Doubts cloud desertification convention

Developing nations fear that the lack of a proper financial mechanism may hinder the world in its battle against desertiflcation

Published: Wednesday 30 November 1994

-- (Credit: Anil Agarwal / cse)Vexatious questions continued to hover over the Convention to Combat Desertification even as government, representatives from all over the world assembled in Paris on October 14 for the signing ceremony of the Convention. The developing nations were apprehensive that the Convention's silence on financial resources could seriously cripple global efforts to battle desertification.

A clause on the need to "rationalise and strengthen the management of resources already allocated for combating desertification" and a provision for the Global Environment Facility (GEF) to redress land degradation - primarily desertification and deformation - only to the extent that relates to the four focal areas of biological diversity, climate change, international waters and ozone depletion did not allay the fears of the developing nations.

The prescriptive tone of the convention has also drawn flak. Says an Indian government official "Advice on issues like appropriate land use and the need for biological conservation go against the grain of a multilateral agreement which is an agreement between equals. The desertification convention seems to revert back to the bygone era of 1919 when the Treaty of Versailles was signed and presented as a fait accompli to Germany"

A sense of dissatisfaction prevailed at the signing ceremony where among others, India, the African nations ,the UK ,the US and Germany had assembled. The speech by- India's minister for environment and forests, Kamal Nath, reflected the sense of a let down. "Like all else that resulted from Rio ,including Agenda 21 ,adequate financial and appropriate technological resources need to be made available if the implementation of this convention is to reality. The GEF includes in its mandate land degradation issues, but this is only a small beginning. The GEF cannot be expected to meet the requirements of every pressing environmental need. The question of a well-defined and more specific financial mechanism must be quickly and constructively resolved. Questions of war and peace seem to have gripped the attention of donor countries to the exclusion of the Official Development Assistance (ODA). The irony of it all is that ODA has actually reduced - in percentage and in real terms -since Rio."

The absence of a strong financial mechanism has been strongly felt from the very beginning (Down To Earth, September 15 1993 and June 15,1993 and 1994). Although the United Nations Conference on Desertification (UNCOD) concluded by adopting a plan of action in 1977, the North refused to commit any funds.

Desertification re-emerged as the prime issue in Rio de Janeiro in June 1992 when the African nations, who felt that the proposed biodiversity and climate change conventions would not effectively tackle the ecological threat to the continent, lobbied for an international convention that would benefit them. The governments at the summit had agreed to establish an Intergovernmental Negotiating Committee for the Convention to Combat Desertification (INCD), which held its 1st session in November 1993. The early sessions Witnessed tussles between Africa and the other countries over priority funding. Similar problems arose at the fourth session of the INCD in Geneva, in March 1994.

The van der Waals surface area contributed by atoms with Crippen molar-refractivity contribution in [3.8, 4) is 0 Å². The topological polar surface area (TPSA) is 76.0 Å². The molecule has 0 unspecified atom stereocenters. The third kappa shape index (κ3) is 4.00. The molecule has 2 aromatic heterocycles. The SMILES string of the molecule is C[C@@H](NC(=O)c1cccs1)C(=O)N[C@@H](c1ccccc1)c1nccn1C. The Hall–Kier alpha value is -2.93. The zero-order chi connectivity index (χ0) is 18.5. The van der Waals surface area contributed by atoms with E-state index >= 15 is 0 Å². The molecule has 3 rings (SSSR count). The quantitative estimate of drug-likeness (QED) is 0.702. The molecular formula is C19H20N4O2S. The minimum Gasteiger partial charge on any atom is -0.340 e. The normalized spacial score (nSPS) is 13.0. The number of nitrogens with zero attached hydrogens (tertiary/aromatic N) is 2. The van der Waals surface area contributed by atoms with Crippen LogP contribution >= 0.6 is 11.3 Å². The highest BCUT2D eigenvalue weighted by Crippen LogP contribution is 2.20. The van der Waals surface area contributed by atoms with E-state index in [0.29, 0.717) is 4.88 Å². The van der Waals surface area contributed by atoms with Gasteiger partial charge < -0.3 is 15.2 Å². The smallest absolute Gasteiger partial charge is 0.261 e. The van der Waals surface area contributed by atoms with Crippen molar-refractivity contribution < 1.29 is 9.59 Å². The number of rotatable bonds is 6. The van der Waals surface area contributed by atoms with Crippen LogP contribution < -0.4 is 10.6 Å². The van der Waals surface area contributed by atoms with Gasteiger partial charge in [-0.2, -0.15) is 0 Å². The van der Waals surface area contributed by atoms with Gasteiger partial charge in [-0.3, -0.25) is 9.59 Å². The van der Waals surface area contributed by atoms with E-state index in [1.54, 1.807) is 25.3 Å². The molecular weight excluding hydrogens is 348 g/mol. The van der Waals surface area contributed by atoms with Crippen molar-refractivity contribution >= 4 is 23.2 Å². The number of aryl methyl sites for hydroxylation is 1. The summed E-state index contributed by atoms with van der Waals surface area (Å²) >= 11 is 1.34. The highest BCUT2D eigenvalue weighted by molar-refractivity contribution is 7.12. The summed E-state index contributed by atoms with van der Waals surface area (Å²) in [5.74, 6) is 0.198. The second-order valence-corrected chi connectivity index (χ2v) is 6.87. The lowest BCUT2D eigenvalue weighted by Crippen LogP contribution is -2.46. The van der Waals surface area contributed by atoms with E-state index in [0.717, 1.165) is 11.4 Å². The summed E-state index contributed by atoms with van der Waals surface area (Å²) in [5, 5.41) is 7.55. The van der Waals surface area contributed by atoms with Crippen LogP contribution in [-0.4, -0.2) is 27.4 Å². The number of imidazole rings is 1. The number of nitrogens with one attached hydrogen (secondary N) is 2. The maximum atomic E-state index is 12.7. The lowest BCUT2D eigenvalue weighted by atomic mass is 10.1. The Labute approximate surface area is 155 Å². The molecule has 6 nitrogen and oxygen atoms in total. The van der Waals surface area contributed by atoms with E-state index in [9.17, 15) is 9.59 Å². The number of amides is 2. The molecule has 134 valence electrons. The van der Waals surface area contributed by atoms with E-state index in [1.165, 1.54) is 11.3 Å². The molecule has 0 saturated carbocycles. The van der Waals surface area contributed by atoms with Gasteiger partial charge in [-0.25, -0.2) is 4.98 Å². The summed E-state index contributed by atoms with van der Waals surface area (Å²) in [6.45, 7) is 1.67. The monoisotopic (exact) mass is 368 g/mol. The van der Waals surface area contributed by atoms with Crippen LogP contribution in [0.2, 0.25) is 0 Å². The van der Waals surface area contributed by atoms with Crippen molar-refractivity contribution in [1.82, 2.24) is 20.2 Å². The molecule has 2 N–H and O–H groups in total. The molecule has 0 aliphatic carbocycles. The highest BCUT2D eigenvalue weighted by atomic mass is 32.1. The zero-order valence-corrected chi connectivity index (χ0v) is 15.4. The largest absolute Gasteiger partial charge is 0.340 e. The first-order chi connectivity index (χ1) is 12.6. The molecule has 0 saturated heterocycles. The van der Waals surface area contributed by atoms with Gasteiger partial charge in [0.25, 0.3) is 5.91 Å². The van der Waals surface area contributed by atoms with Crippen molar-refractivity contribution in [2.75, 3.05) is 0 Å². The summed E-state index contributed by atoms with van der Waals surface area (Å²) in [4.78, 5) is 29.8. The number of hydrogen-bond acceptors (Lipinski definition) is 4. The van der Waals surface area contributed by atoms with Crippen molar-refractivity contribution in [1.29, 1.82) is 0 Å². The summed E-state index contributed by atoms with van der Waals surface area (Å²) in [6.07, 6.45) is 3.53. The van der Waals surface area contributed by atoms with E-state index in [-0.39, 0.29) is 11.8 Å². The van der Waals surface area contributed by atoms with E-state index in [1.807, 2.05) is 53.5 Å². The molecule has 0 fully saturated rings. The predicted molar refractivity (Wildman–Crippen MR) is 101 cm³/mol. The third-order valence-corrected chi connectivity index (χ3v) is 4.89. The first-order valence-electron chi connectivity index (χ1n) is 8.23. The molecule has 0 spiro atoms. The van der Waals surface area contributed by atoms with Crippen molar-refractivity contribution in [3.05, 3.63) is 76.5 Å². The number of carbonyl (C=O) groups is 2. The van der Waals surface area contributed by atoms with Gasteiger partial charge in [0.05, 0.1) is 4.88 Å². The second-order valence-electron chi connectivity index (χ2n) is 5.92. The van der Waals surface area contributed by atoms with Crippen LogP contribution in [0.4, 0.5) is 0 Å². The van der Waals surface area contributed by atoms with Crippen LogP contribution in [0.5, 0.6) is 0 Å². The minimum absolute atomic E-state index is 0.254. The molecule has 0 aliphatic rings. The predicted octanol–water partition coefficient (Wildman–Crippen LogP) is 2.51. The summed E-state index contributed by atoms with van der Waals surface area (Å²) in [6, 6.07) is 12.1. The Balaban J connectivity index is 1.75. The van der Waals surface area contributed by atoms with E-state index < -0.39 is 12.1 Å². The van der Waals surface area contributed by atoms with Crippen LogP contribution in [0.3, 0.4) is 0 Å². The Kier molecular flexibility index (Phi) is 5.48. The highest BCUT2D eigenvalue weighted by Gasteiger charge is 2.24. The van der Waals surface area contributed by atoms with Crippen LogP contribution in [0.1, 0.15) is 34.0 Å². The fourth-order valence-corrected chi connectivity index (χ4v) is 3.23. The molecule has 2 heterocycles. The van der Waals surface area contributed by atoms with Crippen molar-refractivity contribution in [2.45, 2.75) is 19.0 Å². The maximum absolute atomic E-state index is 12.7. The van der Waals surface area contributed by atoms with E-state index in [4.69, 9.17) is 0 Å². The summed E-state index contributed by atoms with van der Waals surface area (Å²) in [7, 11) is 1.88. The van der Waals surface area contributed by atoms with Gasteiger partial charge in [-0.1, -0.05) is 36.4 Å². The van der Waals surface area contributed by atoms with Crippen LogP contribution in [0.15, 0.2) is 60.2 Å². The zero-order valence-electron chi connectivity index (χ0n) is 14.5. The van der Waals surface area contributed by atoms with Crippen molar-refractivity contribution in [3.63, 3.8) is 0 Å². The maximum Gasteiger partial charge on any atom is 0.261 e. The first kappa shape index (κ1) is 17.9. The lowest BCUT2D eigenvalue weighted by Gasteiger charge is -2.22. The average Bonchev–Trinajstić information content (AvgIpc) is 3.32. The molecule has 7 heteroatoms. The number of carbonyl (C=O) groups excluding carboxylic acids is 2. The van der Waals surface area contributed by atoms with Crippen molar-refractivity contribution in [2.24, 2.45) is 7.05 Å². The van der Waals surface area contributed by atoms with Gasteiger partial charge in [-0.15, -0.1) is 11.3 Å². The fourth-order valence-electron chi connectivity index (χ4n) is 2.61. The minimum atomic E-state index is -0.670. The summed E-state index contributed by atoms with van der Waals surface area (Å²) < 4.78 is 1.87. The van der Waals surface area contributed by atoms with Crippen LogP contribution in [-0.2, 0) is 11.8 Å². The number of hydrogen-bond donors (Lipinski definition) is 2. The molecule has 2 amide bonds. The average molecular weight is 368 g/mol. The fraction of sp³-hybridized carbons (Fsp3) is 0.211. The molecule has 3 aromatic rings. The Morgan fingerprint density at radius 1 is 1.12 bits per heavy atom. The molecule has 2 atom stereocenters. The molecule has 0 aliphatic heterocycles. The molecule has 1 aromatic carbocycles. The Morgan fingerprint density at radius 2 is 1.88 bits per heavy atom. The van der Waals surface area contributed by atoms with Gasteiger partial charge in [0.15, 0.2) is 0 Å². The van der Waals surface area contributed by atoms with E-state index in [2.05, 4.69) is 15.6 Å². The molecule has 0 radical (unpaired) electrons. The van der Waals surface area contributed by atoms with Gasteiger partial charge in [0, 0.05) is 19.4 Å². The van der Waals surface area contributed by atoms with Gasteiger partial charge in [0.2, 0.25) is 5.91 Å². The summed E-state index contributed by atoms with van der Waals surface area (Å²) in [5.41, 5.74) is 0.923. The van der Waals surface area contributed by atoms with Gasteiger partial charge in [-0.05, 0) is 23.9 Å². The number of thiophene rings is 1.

However, because of a UN mandate to reach an agreement by June 1994 the convention was adopted on June 18, 1994 after an arduous fifth INCD session, giving rise to a lot of scepticism. According to Indian officials, the Asian and the Latin American countries had to underplay their own grievances in the interests of Africa. As one official said: "The latter perceived the agreement as a sure-fire resolution to their desertification problem." It now remains to be seen whether Africa will actually get the "significant resources" it has been promised.

Not everyone, however, takes such a sceptical view. Narayan Singh, additional inspector general, forests in India's ministry of environment and forests points out, "The need for a convention on desertification is universally acknowledged. The only source of friction was the question of additional funding. Africa, which is the worst affected continent, wanted a greater slice of the pie to the exclusion of other areas." There are, nevertheless, clauses that chart out specific areas of action with regard to Asia and Latin America, he adds.

For 900 million people affected worldwide, the real cause for optimism lies in the convention's humbler efforts to involve NGOs. Experts opine that grassroot level initiatives involving livestock herders and local farmers in low -rainfall areas may prove more effective than high-profile plans.

Towards a greener Earth
AUGUST 1997: An action plan to combat desrtification is adopted by the UN conference on Desertification in Nairobi, Kenya
JUNE 1992: At the Earth Summit, nations agree to establish an Intergovernmental Negotiating Committee for the Convention to Combat Desertification (INCD)
MAY 1993: The 1st INCD meeting is held in Nairobi
JUNE 1994: The 5th INCD session in Paris adopts the Desertification Convention
JANUARY 1995: The 6th session of INCD is to be held in New York

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